‣ Two-photon excited autofluorescence imaging of freshly isolated frog retinas

Lu, Rong-Wen; Li, Yi-Chao; Ye, Tong; Strang, Christianne; Keyser, Kent; Curcio, Christine A.; Yao, Xin-Cheng
Fonte: Optical Society of America Publicador: Optical Society of America
Tipo: Artigo de Revista Científica
Publicado em 11/05/2011 Português
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The purpose of this study was to investigate cellular sources of autofluorescence signals in freshly isolated frog (Rana pipiens) retinas. Equipped with an ultrafast laser, a laser scanning two-photon excitation fluorescence microscope was employed for sub-cellular resolution examination of both sliced and flat-mounted retinas. Two-photon imaging of retinal slices revealed autofluorescence signals over multiple functional layers, including the photoreceptor layer (PRL), outer nuclear layer (ONL), outer plexiform layer (OPL), inner nuclear layer (INL), inner plexiform layer (IPL), and ganglion cell layer (GCL). Using flat-mounted retinas, depth-resolved imaging of individual retinal layers further confirmed multiple sources of autofluorescence signals. Cellular structures were clearly observed at the PRL, ONL, INL, and GCL. At the PRL, the autofluorescence was dominantly recorded from the intracellular compartment of the photoreceptors; while mixed intracellular and extracellular autofluorescence signals were observed at the ONL, INL, and GCL. High resolution autofluorescence imaging clearly revealed mosaic organization of rod and cone photoreceptors; and sub-cellular bright autofluorescence spots, which might relate to connecting cilium...

‣ Cellular consequences of stress and depression

Fuchs, Eberhard; Flügge, Gabriele
Fonte: Les Laboratoires Servier Publicador: Les Laboratoires Servier
Tipo: Artigo de Revista Científica
Publicado em /06/2004 Português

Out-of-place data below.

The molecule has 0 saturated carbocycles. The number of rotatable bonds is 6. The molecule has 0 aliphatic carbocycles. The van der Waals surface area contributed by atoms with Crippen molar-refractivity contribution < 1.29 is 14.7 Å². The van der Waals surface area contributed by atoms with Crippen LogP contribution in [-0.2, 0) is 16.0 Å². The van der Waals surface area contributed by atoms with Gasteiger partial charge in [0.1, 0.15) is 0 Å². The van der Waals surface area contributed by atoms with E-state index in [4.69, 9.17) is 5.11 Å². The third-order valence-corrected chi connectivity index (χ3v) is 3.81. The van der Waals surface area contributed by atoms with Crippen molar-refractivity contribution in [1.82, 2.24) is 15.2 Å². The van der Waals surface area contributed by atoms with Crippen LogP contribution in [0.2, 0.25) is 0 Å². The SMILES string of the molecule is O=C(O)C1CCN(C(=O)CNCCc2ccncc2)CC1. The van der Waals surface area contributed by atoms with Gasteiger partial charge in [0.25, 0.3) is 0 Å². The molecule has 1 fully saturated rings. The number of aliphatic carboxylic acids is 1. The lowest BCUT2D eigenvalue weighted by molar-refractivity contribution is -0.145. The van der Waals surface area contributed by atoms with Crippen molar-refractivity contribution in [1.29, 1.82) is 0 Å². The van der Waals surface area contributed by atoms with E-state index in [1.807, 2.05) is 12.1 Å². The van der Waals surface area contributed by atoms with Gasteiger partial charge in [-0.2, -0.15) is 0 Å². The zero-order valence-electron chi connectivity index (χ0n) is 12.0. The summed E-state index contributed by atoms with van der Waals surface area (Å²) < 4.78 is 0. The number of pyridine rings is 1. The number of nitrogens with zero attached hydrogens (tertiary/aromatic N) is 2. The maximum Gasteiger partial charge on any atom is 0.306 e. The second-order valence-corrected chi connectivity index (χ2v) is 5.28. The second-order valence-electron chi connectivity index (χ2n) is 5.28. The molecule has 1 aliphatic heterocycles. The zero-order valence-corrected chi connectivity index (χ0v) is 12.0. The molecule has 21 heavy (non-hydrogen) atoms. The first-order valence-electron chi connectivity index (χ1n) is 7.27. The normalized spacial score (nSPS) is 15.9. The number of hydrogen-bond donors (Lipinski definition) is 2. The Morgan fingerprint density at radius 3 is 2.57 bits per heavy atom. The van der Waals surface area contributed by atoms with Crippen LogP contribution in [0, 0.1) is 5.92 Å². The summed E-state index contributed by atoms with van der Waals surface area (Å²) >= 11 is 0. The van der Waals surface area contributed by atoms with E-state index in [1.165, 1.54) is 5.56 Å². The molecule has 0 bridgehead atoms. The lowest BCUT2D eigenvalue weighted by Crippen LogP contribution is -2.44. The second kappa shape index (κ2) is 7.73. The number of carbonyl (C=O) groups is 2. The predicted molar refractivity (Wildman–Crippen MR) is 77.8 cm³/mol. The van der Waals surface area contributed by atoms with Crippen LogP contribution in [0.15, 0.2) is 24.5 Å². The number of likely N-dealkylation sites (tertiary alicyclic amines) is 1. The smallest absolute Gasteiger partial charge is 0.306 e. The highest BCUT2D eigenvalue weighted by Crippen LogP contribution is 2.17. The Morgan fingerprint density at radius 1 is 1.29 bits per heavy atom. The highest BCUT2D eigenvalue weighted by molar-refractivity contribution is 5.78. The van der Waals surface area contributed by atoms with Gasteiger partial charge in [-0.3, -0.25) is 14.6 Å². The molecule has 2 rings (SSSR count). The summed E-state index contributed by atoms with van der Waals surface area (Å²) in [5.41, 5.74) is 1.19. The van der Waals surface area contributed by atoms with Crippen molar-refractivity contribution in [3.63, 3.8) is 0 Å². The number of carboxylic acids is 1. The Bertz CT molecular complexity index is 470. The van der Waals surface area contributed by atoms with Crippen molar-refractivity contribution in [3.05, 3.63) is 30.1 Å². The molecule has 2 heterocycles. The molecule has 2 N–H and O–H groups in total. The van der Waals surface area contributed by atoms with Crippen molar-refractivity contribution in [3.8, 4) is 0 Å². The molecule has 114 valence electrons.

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Stress is known to activate distinct neuronal circuits in the brain and induce multiple changes on the cellular level, including alterations in neuronal structures. On the basis of clinical observations that stress often precipitates a depressive disease, chronic psychosocial stress serves as an experimental model to evaluate the cellular and molecular alterations associated with the consequences of major depression. Antidepressants are presently believed to exert their primary biochemical effects by readjusting aberrant intrasynaptic concentrations of neurotransmitters, such as serotonin or noradrenaline, suggesting that imbalances viihin the monoaminergic systems contribute to the disorder (monoaminergic hypothesis of depression). Here, we reviev the results that comprise our understanding of stressful experience on cellular processes, with particular focus on the monoaminergic systems and structural changes within brain target areas of monoaminergic neurons.

‣ Intracellular Localization and Cellular Factors Interaction of HTLV-1 and HTLV-2 Tax Proteins: Similarities and Functional Differences

Bertazzoni, Umberto; Turci, Marco; Avesani, Francesca; Di Gennaro, Gianfranco; Bidoia, Carlo; Romanelli, Maria Grazia
Fonte: Molecular Diversity Preservation International (MDPI) Publicador: Molecular Diversity Preservation International (MDPI)
Tipo: Artigo de Revista Científica
Publicado em 09/05/2011 Português
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Human T-lymphotropic viruses type 1 (HTLV-1) and type 2 (HTLV-2) present very similar genomic structures but HTLV-1 is more pathogenic than HTLV-2. Is this difference due to their transactivating Tax proteins, Tax-1 and Tax-2, which are responsible for viral and cellular gene activation? Do Tax-1 and Tax-2 differ in their cellular localization and in their interaction pattern with cellular factors? In this review, we summarize Tax-1 and Tax-2 structural and phenotypic properties, their interaction with factors involved in signal transduction and their localization-related behavior within the cell. Special attention will be given to the distinctions between Tax-1 and Tax-2 that likely play an important role in their transactivation activity.

‣ Origins of cellular geometry

Marshall, Wallace F
Fonte: BioMed Central Publicador: BioMed Central
Tipo: Artigo de Revista Científica
Publicado em 31/08/2011 Português